In my last post, I went through some of the needs big businesses require when it comes to CRM. This time around, let’s take a quick look at the smaller guys and how their needs differ from the big fish. First up – image. It’s all about the image. Many big businesses like to portray the image of a small and trustworthy organization like a local store that’s been there forever. A modern CRM platform can help customize communications for a small-town feel. There’s also more data to store, organize, and analyze. Suddenly, scalability is key. The most effective CRM platform for a large business can morph and flex enough to process customers’ communication method preferences, which enhances their overall experience and adds to the retention numbers.
Small businesses have a different set of priorities. They already have the local-based, personal service, know-everyone-by-name-feel, because they are small. Because they know their smaller customer base more intimately, interacting with customers can be a bit simpler, depending on the business. For example, there might be a more focused demographic for an organic juice start-up than an established insurance company. Brand positioning could evolve at a faster rate, since a small business could process customer feedback and implement changes with less red tape and cooks in the kitchen. A more basic – but scalable – CRM platform could work until the need arises to add more communication streamlining capabilities. Building a CRM gradually would fit a smaller business model because it’s easier to control costs when you only buy what you need. There are many scalable solutions available for this, such as Microsoft Dynamics 365.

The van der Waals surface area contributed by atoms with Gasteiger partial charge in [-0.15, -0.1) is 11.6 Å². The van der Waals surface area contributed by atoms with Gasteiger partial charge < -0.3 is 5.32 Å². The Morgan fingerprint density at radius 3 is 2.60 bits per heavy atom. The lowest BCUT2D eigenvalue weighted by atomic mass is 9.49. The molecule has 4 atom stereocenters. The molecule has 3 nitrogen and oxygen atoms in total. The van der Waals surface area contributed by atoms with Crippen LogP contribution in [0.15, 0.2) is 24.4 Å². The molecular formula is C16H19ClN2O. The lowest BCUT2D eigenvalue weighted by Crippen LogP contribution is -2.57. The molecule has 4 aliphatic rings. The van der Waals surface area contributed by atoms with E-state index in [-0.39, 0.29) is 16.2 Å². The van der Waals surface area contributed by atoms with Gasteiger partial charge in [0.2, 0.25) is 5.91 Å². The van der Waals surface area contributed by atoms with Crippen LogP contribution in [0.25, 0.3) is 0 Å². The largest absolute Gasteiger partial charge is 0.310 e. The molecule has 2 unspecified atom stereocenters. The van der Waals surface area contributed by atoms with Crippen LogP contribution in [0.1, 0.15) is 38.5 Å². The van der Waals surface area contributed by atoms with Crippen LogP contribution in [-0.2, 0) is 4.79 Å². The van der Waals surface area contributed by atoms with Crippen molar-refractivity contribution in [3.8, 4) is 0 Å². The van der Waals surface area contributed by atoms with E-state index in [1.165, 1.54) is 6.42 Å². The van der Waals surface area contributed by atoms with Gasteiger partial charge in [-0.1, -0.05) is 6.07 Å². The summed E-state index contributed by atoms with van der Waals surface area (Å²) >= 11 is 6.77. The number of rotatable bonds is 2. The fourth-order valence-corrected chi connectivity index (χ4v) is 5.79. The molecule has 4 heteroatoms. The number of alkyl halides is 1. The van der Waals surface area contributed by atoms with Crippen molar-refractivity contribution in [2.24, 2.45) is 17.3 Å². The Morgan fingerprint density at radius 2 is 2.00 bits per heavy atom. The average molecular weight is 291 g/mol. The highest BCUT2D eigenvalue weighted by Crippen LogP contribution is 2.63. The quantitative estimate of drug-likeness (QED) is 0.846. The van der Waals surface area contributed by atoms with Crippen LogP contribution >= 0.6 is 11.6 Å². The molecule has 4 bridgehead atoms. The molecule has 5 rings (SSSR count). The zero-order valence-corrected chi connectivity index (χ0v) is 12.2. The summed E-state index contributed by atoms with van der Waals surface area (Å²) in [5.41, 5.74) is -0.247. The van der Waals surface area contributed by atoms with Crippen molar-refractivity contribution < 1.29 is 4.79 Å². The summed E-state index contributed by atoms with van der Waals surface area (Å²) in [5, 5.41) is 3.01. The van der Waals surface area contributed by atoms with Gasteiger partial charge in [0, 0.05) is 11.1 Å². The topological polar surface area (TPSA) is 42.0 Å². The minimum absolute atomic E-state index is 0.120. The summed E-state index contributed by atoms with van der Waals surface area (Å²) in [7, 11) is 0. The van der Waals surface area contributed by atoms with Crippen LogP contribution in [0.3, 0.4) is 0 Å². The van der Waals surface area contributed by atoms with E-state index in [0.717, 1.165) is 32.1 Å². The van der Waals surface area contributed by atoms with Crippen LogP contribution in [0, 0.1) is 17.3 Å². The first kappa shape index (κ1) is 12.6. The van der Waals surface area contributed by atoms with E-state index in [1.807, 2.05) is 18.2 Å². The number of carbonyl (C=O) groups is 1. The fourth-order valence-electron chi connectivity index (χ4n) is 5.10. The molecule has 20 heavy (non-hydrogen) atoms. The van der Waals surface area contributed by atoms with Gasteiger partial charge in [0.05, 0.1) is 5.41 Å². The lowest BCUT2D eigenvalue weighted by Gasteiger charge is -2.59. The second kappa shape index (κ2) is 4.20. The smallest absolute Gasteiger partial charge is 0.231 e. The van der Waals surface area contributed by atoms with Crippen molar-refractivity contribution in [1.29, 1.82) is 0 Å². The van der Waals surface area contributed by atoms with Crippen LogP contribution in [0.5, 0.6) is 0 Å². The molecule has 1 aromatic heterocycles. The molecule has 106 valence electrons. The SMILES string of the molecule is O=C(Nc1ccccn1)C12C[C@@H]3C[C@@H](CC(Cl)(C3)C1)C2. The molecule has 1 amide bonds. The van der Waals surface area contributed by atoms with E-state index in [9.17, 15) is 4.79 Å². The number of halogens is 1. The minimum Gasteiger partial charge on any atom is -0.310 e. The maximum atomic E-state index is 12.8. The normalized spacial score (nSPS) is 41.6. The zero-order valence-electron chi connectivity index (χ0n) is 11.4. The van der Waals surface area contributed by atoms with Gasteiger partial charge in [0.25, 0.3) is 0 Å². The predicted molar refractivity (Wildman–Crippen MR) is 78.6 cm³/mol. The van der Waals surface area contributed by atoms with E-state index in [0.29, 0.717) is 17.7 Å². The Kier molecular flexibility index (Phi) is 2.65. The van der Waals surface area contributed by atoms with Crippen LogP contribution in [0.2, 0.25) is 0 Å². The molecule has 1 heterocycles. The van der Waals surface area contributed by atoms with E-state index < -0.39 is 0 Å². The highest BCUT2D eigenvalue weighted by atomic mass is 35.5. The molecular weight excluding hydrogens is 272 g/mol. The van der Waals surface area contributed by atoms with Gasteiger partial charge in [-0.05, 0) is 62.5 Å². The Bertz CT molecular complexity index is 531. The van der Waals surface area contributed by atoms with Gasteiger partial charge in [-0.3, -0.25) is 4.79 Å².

Big or small, there are different challenges and needs across all businesses. The common denominator is to choose a scalable solution to drive customer communication and ensure a good customer experience.